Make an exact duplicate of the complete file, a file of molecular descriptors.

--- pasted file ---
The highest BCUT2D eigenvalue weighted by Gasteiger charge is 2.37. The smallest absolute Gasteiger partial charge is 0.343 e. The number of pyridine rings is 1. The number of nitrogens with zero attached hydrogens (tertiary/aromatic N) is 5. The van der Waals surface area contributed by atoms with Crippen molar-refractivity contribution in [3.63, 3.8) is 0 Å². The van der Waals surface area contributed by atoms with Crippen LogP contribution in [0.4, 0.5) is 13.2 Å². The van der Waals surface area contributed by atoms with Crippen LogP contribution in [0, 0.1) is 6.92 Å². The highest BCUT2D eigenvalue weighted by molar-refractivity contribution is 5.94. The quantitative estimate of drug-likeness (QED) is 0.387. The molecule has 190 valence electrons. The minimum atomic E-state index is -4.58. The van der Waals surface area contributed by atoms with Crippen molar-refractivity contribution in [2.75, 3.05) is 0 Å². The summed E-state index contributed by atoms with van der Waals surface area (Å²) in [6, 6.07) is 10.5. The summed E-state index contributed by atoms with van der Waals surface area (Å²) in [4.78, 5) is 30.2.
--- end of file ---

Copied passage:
The highest BCUT2D eigenvalue weighted by Gasteiger charge is 2.37. The smallest absolute Gasteiger partial charge is 0.343 e. The number of pyridine rings is 1. The number of nitrogens with zero attached hydrogens (tertiary/aromatic N) is 5. The van der Waals surface area contributed by atoms with Crippen molar-refractivity contribution in [3.63, 3.8) is 0 Å². The van der Waals surface area contributed by atoms with Crippen LogP contribution in [0.4, 0.5) is 13.2 Å². The van der Waals surface area contributed by atoms with Crippen LogP contribution in [0, 0.1) is 6.92 Å². The highest BCUT2D eigenvalue weighted by molar-refractivity contribution is 5.94. The quantitative estimate of drug-likeness (QED) is 0.387. The molecule has 190 valence electrons. The minimum atomic E-state index is -4.58. The van der Waals surface area contributed by atoms with Crippen molar-refractivity contribution in [2.75, 3.05) is 0 Å². The summed E-state index contributed by atoms with van der Waals surface area (Å²) in [6, 6.07) is 10.5. The summed E-state index contributed by atoms with van der Waals surface area (Å²) in [4.78, 5) is 30.2.